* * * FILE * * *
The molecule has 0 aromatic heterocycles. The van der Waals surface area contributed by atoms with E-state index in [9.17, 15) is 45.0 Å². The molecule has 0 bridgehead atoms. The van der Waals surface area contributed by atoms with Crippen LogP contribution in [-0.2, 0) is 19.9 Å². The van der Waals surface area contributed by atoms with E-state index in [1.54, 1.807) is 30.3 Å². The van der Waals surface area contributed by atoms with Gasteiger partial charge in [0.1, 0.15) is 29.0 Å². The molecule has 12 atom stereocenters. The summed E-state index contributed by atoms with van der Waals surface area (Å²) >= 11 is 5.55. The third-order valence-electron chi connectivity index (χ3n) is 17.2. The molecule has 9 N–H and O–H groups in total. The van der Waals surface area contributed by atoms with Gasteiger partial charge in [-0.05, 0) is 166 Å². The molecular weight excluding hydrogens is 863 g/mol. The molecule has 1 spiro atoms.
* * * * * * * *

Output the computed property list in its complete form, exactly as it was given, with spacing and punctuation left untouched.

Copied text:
The molecule has 0 aromatic heterocycles. The van der Waals surface area contributed by atoms with E-state index in [9.17, 15) is 45.0 Å². The molecule has 0 bridgehead atoms. The van der Waals surface area contributed by atoms with Crippen LogP contribution in [-0.2, 0) is 19.9 Å². The van der Waals surface area contributed by atoms with E-state index in [1.54, 1.807) is 30.3 Å². The van der Waals surface area contributed by atoms with Gasteiger partial charge in [0.1, 0.15) is 29.0 Å². The molecule has 12 atom stereocenters. The summed E-state index contributed by atoms with van der Waals surface area (Å²) >= 11 is 5.55. The third-order valence-electron chi connectivity index (χ3n) is 17.2. The molecule has 9 N–H and O–H groups in total. The van der Waals surface area contributed by atoms with Gasteiger partial charge in [-0.05, 0) is 166 Å². The molecular weight excluding hydrogens is 863 g/mol. The molecule has 1 spiro atoms.